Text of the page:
On 22 November 2023 the chancellor, Jeremy Hunt, unveiled plans that could eventually give pension holders one pension pot for life.
Accountants and independent financial advisors are all questioning how easy it will be to bring in the scheme for UK workers. However, family law solicitors at Evolve Family Law are delighted by the news because if the proposals are implemented it will make it easier and cheaper for divorcing couples to share pensions as part of their financial settlement.
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Pensions – the forgotten asset in divorce proceedings
When you separate or start divorce proceedings you also need to reach a fair financial settlement with your estranged husband or wife to divide and share your assets.
You will not forget the existence of the family home or a shareholding in the family business but you may forget to disclose an old pension and your husband or wife may not realise that you have 2 or more pensions.
The Pensions Policy Institute estimates that the total value of lost pension pots was almost £27 billion in 2022. That is not surprising with so many people moving jobs and homes and not keeping records. It is also equally unsurprising that pensions get forgotten in divorce proceedings.
The Fair Shares project, funded by the Nuffield Foundation, provided information and data on divorcing couples. Their recent research highlights that about a third of divorcees did not know the value of their pension fund and only a tenth of pension pots that were not in payment were made the subject of pension sharing orders.
The research information from the Fair Share Project emphasises the need for divorcing couples to understand the value of pension pots and how they should not be ignored in divorce financial settlements.
Pension pots and financial disclosure in financial settlement negotiations
If you do not disclose an asset when providing divorce financial disclosure, including a pension, your husband or wife may be able to ask the court to review the terms of a financial court order years later because of the non-disclosure.
It is therefore essential to provide full financial disclosure even if you have several small pension pots from employment prior to your marriage.
Think how much easier it would be for divorcing couples and their family law solicitors if a husband and wife each only had one pension fund. Now a husband and wife can each have 5 or more pensions, all of which need to be disclosed and valued as part of the financial settlement negotiations.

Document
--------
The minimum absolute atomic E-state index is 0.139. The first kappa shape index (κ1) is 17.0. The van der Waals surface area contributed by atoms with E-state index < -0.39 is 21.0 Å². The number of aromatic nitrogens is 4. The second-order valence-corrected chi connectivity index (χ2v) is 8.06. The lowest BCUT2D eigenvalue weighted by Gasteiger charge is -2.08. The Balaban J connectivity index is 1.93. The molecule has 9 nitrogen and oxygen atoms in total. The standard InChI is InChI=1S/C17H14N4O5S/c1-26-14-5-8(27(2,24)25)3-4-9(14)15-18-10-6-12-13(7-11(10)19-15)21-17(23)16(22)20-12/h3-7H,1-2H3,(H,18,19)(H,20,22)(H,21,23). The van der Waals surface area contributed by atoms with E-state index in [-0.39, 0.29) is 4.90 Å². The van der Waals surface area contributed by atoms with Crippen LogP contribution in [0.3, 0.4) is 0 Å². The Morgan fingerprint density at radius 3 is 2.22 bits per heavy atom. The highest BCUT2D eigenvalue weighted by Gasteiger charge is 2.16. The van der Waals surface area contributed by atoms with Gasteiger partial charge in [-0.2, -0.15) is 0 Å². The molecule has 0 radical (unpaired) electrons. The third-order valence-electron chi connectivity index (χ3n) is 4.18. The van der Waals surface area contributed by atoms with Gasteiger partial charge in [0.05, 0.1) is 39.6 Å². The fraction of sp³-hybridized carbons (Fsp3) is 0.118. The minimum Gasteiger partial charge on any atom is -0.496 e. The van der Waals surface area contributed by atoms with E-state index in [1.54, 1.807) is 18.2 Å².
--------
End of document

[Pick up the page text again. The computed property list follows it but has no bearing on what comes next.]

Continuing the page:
The portable pension pot
The chancellor is proposing one pension pot that an employee takes with them when they change their employment. Whilst employers and pension providers are already flagging up the complexities of portable pension funds family law solicitors can only see the advantages.
With numerous small pension pots, it takes time for pensions to be disclosed and valued as part of divorce financial settlement negotiations. When pension pots are small a husband or wife can be encouraged to ignore their value because the pensions are ‘’not worth the hassle’’. That is often not the case but spouses can be persuaded to ignore them.
Even if a small pension is disclosed and valued a husband or wife may be told that it is uneconomic to share the pension because the pension administrators will charge to implement a pension sharing order.
The lifetime pension pot
The Treasury will be asking for evidence on the “lifetime provider” pension model rather than adopting a policy of portable pensions straight away. It is likely to be some time before the consultation starts and even longer before further pension reforms are made.
Until we get to the age of the lifetime pension pot it is essential to disclose all your pension pots when getting divorced and to understand your pension options when negotiating a divorce financial settlement.
Pension sharing orders
The family court can make a financial court order that includes a pension sharing order. The pension administrator will need to implement the pension sharing order once they are served with the financial court order, pension sharing annex and the final order of divorce.
If the value of a pension is small then it may be uneconomic to share all the pensions. Instead, your family law solicitor may suggest that you get a 100% share of one pension pot rather than pay a pension admin fee to share each pension. That may work for you provided that the pensions are valued correctly. For example, the transfer value of a private pension pot may be the same as a final salary scheme pension but the eventual pension returns may be very different. That’s why you need specialist input from a divorce solicitor and pension actuary or advisor.
A pension sharing order is not your only option. You could agree to offset the value of pensions so you get more from the equity in the family home or you get to keep all your pensions but your spouse gets to keep their savings.
Get help with your divorce financial settlement
Evolve Family Law provides a fixed fee no-fault divorce service and offers a relationship breakdown consultation for a fixed fee to discuss your relationship breakdown and offer initial guidance.
Our ‘relationship breakdown comprehensive initial review’ is priced at £300 inclusive of VAT. It covers one meeting with a qualified lawyer and an assessment of the best routes to resolving your situation.
If you want to know where to start with your separation or divorce or your divorce financial settlement our specialist divorce solicitors can help.
For information on our fixed fees and pricing have a look at Our Prices | Standard Fixed Fees.
For friendly expert family law advice call our team or complete our online enquiry form.